Dentures are incredibly useful for replacing missing teeth. With some time and practice, they function as normal teeth and modern versions are incredibly natural-looking and fit very comfortably inside the mouth.
Whether you have full or partial dentures, the way they work and the care they need is essentially the same.
The Denture Process
In full dentures, your gums are fitted with a flesh-coloured acrylic base. The base of the upper denture covers the palate, and the lower one is shaped into a horseshoe so your tongue can fit. They are custom-made by dental lab technicians based on an impression of your mouth. The impression will dictate which type you get:
- Conventional Full Denture: This type is used after remaining teeth are removed, and the tissue has been left to heal. This can take several months, and you will be without teeth during this period.
- Immediate Full Denture: This type can be fitted as soon as remaining teeth are removed. The full denture is based on measurements that your dentist will take in a previous visit. You never have to be without teeth, but you will have to go back to your dentist to have the dentures relined after a couple of months. This is to deal with the gradual loosening that occurs as the bone supporting the teeth changes shape and heals.
- Partial Denture: This type has denture teeth set in flesh-coloured acrylic resting around natural teeth for stability. You can have partial denture fully made in acrylic or has a metal framework for extra strength. Sometimes crowns are used on the natural tooth to create a stronger anchor. In essence, they are a removable alternative to bridges.
Getting Used To Dentures
It’s normal for dentures to feel strange and even uncomfortable for the first couple of weeks and even months. You’ll need to do a bit of practice with eating and drinking, and they may feel loose and even bulky until your muscles and cheeks get used to holding the dentures in place.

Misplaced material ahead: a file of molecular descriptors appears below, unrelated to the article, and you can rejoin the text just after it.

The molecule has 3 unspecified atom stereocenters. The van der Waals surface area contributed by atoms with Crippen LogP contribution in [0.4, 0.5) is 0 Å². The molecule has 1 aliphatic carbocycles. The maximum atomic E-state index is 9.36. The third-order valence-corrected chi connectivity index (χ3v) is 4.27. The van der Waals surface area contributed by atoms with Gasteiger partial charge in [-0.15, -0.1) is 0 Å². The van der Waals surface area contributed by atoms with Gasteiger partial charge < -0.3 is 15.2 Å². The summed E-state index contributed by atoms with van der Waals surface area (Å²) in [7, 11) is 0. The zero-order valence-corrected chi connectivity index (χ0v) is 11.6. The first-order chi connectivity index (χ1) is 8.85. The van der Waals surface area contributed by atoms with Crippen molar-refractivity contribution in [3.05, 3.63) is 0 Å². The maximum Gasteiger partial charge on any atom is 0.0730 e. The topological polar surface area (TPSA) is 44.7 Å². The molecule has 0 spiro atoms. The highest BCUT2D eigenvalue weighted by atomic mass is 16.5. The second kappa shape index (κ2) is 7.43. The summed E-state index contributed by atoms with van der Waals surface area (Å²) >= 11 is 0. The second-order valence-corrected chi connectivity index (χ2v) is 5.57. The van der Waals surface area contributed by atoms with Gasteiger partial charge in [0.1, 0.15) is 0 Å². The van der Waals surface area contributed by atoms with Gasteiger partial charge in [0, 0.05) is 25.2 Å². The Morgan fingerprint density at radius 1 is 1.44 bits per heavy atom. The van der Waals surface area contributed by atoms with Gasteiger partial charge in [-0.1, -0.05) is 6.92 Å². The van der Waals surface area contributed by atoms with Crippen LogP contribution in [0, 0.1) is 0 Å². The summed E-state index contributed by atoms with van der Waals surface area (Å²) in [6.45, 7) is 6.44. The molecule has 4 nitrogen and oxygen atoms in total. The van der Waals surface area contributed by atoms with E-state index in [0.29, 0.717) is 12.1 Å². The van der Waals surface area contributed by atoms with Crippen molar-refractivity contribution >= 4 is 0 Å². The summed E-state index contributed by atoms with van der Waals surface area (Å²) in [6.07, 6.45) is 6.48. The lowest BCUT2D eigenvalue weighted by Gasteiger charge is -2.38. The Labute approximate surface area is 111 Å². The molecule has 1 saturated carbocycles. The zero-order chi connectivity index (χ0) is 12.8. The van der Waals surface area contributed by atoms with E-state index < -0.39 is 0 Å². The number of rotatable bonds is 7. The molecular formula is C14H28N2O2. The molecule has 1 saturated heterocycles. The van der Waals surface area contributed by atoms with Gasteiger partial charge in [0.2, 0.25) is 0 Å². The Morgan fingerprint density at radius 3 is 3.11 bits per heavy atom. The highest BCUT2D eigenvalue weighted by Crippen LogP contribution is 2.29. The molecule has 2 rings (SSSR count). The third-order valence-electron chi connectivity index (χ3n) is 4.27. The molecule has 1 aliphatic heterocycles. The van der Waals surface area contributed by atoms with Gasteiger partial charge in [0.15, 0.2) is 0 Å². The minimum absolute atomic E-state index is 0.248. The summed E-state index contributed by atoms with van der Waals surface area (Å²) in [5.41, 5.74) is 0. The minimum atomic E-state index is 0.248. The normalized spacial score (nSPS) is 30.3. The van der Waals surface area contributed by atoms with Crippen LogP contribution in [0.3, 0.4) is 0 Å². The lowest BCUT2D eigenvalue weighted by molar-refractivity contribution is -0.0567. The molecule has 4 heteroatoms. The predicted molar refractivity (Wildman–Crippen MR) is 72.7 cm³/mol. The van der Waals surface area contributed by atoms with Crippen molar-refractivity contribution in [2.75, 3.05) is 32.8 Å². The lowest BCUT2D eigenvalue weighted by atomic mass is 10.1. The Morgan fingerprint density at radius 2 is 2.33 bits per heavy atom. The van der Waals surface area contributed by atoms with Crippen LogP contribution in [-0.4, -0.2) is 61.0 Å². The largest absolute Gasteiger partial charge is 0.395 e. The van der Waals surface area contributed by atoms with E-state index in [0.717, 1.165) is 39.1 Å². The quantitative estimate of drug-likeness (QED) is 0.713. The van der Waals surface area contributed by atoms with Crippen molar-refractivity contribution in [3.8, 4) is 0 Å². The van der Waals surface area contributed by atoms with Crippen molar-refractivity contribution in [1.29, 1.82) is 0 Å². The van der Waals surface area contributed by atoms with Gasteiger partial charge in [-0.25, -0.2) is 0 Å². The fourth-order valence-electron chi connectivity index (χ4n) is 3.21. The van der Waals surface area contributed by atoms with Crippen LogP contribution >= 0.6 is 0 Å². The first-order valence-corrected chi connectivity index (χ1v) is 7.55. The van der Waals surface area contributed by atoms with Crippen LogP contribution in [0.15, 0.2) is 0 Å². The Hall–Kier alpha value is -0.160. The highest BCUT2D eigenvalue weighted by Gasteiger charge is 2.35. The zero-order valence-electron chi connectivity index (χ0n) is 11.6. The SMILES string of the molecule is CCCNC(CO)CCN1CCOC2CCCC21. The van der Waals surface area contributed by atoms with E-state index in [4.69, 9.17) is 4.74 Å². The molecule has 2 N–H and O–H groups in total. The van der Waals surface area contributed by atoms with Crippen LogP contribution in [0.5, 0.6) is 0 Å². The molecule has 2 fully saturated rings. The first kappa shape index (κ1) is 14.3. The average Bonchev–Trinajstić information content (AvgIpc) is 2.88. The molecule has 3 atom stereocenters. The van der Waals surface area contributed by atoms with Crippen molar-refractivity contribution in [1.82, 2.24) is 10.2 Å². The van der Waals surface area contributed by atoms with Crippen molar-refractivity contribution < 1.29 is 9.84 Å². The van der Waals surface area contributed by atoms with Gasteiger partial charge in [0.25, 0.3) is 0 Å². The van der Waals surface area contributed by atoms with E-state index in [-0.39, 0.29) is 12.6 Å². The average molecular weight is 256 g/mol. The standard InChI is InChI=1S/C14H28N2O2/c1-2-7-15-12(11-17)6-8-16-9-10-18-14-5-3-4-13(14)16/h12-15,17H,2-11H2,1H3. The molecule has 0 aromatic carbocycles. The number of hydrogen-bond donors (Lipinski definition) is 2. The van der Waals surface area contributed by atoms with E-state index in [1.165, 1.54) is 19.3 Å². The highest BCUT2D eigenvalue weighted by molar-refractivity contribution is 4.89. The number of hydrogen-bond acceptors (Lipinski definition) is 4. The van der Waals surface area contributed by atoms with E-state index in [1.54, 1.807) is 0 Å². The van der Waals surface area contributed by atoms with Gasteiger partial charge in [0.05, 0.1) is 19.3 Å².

Other common problems are excess saliva, a cramped tongue and even a little soreness and irritation. If this becomes unbearable, contact your dentist.
Looking After Your Dentures
Looking after your dentures is easy, just follow these tips:
- Remember, dentures are breakable. If you drop them, they can crack and chip. You need to take extreme care whenever handling them or taking them out of your mouth. So, always have a folded towel or another soft surface underneath you in case you drop them.
- You should never, ever let your dentures dry out. If you’re not wearing them, they should be in a denture soaking solution or some plain water. Make sure the water or solution isn’t hot as heat can create warping.
- You need to brush your dentures as you would teeth. They can be subject to food deposits and plaque, so brushing can remove deposits and stop them from being stained. An ultrasonic cleaner can be used in caring for your dentures, but this should be used to complement your daily cleaning routine.
- It’s a good idea to remove and clean your dentures after eating. In fact, this is one of the advantages of dentures. They are removable so you can give them a full clean every time you eat.
- You need to check manufacturing instructions before soaking your dentures overnight. Each type will have different instructions as to the kind of solution to use.
- You need to brush your palate, tongue and gums every morning with a soft-bristled brush before inserting your dentures. This practice stimulates tissue circulation which helps to remove plaque and prevents it from being trapped and causing oral health problems.
- If your dentures chip, crack, break or feel loose you need to visit your dentist as soon as possible. Don’t try and repair them at home. They are surprisingly complex, and an untrained hand could cause irreparable damage.
Follow these tips to make your dentures last as long as possible. It’s best to think of your dentures as regular teeth, which means you need to visit your dentist at least twice a year for a check-up. This will allow your dentist to make slight changes and help your investment to last as long as possible.
Eventually, your denture will need to be rebased, relined and remade as a result of general wear but with regular check-ups and proper care you can prolong that day for as long as possible.